The Buddha’s ideas are very similar in nature to many of those generated by the philosophers of ancient Greece. Like those ancient Greek philosophers, the Buddha used his mind in a very ‘modern’ manner, and developed a logical and rational view of existence. Again, like the ancient Greeks his thinking reflected, the Buddha developed his mode of pristine thought out of the religiosity prevalent during his lifetime. The Buddha’s life dates are uncertain, but he is thought to have lived (by Western scholars) around 2,500 years ago in ancient India, and around 3,000 years ago according to the traditional scholarship preserved within Chinese Buddhism. I have speculated elsewhere, a tentative theory that Emperor Ashoka [304-232 BCE] (and his ministers) may have developed a peaceful and wisdom-loving (secular) philosophical path, that denied the relevancy and reality of an ‘Indian’ militant Brahmanism, an Indian religion that threatened to confront and over-throw Emperor Ashoka’s ‘foreign’ rule. A passive and meditating Buddhism could have been developed by merging certain Brahmanic elements (such as the yoga of meditation), with various aspects of Greek rational thought. A candidate for the Greek input for the Buddha’s mode of thinking could be the system of thought as developed by Epicurus (370-270 BCE). The similarities between the Buddha’s system and that of Epicurus are so obvious and staggering that I am surprised that this link has not been recognised in the past and studied with a greater depth. Of course, playing devil’s advocate, I have suggested that the ancient Greeks influenced ancient Indian thought, and that Emperor Ashoka ‘created’ Buddhism out of an admixture of Indian and Greek traditions. This is purely a speculation on my part, using the rational facility of my mind. It could also be that the Buddha’s mode of modern thinking was developed hundreds of years before a similar manifestation occurred in ancient Greek (spreading to Greece from ancient Indian through trade and cultural exchange). Another theory is that a ‘new’ way of using the human mind was an evolutionary development that spread ‘species-wide’ across many human cultures that had no direct (or indepth) contact with one another. The use of the rational mind (as advocated by the Buddha and ancient Greeks), is essentially a ‘free’ and ‘unhindered’ mode of thought that lies at the basis of modern science when channelled in a certain manner. This means that ‘free-thinking’ requires various modes of constraint to direct its energy into specific forms of creativity – with perhaps art for art’s sake being its most ‘free’ expression, and scientific endeavour being its most structured and disciplined.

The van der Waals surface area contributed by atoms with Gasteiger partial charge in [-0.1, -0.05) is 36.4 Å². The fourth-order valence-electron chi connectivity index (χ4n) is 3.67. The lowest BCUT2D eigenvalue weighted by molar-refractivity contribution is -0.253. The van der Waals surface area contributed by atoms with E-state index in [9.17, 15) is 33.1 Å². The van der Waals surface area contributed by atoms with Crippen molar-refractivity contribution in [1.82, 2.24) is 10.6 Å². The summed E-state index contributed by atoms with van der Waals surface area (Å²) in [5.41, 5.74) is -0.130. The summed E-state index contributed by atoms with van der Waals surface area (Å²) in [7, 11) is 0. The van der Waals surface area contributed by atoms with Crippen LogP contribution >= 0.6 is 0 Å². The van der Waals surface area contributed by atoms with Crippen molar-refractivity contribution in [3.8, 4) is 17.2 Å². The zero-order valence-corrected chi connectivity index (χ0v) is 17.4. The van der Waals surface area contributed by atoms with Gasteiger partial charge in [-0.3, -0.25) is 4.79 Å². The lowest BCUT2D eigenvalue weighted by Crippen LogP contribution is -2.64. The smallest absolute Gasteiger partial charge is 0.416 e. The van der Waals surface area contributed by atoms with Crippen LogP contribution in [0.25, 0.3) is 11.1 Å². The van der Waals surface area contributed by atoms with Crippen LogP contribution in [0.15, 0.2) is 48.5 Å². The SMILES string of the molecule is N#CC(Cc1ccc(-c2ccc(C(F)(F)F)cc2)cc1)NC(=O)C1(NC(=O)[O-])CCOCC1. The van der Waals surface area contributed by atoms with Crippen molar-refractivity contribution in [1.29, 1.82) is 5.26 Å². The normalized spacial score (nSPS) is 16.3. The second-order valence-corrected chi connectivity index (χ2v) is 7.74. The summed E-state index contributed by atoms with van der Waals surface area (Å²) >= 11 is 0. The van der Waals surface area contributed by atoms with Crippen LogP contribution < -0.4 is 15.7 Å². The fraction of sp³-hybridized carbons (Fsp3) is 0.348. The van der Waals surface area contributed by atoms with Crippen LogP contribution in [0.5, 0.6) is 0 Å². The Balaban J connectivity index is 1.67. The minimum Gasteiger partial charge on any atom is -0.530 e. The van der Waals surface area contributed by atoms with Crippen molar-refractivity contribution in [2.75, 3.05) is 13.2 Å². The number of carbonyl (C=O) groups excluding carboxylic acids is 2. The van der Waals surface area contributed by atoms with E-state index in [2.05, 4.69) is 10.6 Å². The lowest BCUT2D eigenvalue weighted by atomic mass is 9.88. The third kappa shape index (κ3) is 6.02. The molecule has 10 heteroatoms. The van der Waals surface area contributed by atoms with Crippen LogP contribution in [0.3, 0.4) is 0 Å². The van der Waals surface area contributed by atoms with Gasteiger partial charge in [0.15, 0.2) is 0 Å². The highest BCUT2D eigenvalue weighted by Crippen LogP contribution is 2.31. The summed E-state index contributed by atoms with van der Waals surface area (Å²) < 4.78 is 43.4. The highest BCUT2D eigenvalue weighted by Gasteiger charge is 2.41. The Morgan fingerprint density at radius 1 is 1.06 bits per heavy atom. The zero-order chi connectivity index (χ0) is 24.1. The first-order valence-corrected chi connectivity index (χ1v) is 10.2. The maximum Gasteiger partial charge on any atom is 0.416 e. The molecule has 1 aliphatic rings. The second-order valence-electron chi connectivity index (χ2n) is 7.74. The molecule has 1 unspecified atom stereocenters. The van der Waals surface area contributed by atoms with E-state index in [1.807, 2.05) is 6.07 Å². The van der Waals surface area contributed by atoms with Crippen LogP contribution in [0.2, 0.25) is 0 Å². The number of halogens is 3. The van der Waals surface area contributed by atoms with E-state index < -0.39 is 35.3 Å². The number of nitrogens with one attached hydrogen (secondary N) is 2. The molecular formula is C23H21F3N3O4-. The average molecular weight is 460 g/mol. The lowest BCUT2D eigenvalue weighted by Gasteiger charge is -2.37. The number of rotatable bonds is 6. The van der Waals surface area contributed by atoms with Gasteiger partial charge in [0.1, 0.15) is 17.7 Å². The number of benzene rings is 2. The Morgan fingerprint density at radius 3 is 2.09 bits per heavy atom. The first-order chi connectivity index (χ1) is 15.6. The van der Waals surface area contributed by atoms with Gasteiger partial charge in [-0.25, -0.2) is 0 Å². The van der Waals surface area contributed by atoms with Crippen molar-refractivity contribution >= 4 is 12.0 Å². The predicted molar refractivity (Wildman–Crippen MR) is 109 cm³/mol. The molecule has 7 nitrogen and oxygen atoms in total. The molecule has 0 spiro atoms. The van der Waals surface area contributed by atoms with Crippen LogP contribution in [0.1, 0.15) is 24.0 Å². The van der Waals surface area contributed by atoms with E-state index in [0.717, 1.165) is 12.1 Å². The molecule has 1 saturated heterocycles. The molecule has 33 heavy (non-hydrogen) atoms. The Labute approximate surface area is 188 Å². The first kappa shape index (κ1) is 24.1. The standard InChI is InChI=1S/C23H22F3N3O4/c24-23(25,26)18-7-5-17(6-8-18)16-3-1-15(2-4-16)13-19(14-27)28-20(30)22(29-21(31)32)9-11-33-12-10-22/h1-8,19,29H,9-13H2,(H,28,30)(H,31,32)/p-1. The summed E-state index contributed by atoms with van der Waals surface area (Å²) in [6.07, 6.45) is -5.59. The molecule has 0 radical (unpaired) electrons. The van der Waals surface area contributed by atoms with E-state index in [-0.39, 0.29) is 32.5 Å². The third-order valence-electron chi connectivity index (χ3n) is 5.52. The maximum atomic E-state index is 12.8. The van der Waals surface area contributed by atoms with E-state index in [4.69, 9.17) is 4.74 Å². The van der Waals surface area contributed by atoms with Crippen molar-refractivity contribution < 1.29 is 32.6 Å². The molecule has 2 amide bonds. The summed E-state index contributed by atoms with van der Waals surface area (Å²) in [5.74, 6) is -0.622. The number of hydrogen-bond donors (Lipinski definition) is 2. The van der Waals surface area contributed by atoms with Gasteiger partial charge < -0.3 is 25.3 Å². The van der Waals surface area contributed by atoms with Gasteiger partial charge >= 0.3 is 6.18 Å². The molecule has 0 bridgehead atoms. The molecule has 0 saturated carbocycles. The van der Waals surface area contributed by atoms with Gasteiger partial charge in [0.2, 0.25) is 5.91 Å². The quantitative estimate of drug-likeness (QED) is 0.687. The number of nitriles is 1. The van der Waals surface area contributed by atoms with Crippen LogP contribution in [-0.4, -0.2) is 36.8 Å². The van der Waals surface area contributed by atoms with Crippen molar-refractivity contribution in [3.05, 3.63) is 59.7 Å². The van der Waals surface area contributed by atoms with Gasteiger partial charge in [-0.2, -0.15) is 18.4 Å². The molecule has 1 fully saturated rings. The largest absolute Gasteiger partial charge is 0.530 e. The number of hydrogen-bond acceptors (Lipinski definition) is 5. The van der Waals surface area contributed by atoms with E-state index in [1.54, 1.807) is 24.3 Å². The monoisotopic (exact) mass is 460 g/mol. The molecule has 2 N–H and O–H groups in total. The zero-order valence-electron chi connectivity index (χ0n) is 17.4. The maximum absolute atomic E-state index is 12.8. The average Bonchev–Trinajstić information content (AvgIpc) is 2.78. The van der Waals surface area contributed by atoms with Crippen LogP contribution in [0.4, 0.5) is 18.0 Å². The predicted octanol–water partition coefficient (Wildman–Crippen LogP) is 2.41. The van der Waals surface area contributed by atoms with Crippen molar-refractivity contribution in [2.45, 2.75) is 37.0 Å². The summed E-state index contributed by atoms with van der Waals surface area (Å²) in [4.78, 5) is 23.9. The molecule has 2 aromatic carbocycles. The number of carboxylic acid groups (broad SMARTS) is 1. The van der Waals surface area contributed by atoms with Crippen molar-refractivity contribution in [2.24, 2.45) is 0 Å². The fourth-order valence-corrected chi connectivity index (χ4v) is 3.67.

Epicurus was taught by Nausiphanes, and their root-master was Democritus. Democritus was a genius who – without access to microscopes (or even advanced mathematics) – used his ‘rational’ mind to determine that existence is comprised of ‘atoms’ that move around through ’empty space’. Today, through the use of advanced technology and mathematics we know that this is scientifically correct. This would suggest that Democritus had an experience no less important than the enlightenment of the Buddha, as it radically redefined humanity’s perception of reality and existence, and yet generally speaking, there are no temples containing statues of Democritus, or people applying a meditative method to replicate his mode of thought. Democritus stated that atoms moved through space in a determinate manner – but Epicurus modified this idea by stating that atoms – although moving in a definite manner through space – also possessed the ability to suddenly ‘deviate’ or ‘swerve’ in a different direction for no apparent reason. This is how Epicurus explained how unusual events happened, whilst things seemed to unfold in similar patterns. Thousands of years later, Epicurus was proven right when Heisenberg produced his ‘Uncertainty Principle’ in 1927. My point here, is to explore how space and matter is perceive within (and by) the human mind. The Buddha and the Greeks said similar things about form and void. Epicurus – like the Buddha – rejected the relevancy of religion. Both seem to suggest that gods might exist in a deluded sense, but do not exist in an ultimate sense (as many people thought). Epicurus stated that even if gods existed, they had no interest in humanity, and after-all, as there are only atoms and space that define existence, the gods themselves must be comprised of atoms just like humans, and probably subject to some-type of ‘death’ or ‘demise’. For Epicurus – who understood that life was comprised of many sufferings and different kinds of pleasure – death is the absolute end of existence for the individual because the body has ceased to function and its atoms fall apart. There is no transmigration to a heaven or a hell, or rebirth into another living form. The Buddha agrees with this, but allows for a certain ‘delusional’ existence where rebirth occurs and physical death is not the end of existence. However, when full enlightenment is attained, then all rebirth (and karmic retribution) comes to an end – and yet the Buddha clearly states time and again the reality is comprised of empty space within which physical reality manifests. In other words, empty space is not ’empty’ in essence, and physical matter does not occur in a ‘dead’ vacuum.